Expanding into new markets and trying to gain a voice within the global business community is always a challenge for a small or medium (SME) organization. Due to the limitations that the SME structure suggests, primarily, the restricted number of resources, the expansion process requires a meticulous analysis and a cautious strategy for entering a new and larger market space. For CIKO Middle East, a company that has warranted perfect reputation in the Qatar construction industry, the time has come to consider targeting new markets (McCormick and Somaya, 2020). However, due to the high competition and the lack of a clearly delineated competitive advantage that could be used as a part of its brand identity, CIKO will need a better-defined promotion framework to integrate into the global context successfully.
CIKO Middle East is a SME located in Qatar and operating in the construction industry. CIKO Middle East was established in 2006, yet has not grown significantly since then, preferring to stay within its SME boundaries and still containing only 8 to 15 employees (‘CIKO Middle East,’ 2021). Nevertheless, the company has quickly inched its way into the Qatar market and climbed to its top due to the stringent quality standards and harsh control measures that ensure the product of the finest quality (Miller and Yang, 2016). Company Assessment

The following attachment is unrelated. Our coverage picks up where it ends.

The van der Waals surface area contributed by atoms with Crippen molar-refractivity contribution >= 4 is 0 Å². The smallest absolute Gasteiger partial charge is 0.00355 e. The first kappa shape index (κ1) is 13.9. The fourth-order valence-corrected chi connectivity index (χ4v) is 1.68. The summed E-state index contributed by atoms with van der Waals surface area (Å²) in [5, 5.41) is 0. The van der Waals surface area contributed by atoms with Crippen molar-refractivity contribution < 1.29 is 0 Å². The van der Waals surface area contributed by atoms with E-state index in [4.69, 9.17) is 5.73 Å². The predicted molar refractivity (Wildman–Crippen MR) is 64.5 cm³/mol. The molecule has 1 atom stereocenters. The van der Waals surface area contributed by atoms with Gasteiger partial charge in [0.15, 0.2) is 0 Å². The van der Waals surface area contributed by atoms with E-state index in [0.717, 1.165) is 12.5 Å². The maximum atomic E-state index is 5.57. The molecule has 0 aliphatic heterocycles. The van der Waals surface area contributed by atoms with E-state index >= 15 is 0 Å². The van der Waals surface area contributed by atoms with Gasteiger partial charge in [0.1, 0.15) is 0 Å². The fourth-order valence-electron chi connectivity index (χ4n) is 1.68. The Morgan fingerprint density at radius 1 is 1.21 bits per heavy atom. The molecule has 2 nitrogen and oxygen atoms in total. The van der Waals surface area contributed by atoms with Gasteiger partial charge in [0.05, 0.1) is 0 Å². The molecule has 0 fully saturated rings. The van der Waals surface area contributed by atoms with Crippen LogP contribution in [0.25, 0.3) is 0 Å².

Table 1. IFE Matrx
CIKO’s current performance is very impressive due to the firm’s commendable approach to quality management. Specifically, as the SWOT analysis above indicates, the organization has been prioritizing quality management, which has led to its statewide recognition.
The emphasis on quality and the meticulous choice of techniques for selecting raw materials presently constitutes most of the company’s competitive advantage. Particularly, for CIKO to succeed in the global construction market, it is most reasonable to focus on developing the current competitive advantage, namely, the company’s ability to locate rare raw materials and produce the chemicals and construction tools that have increased efficiency (Widyanty et al., 2020).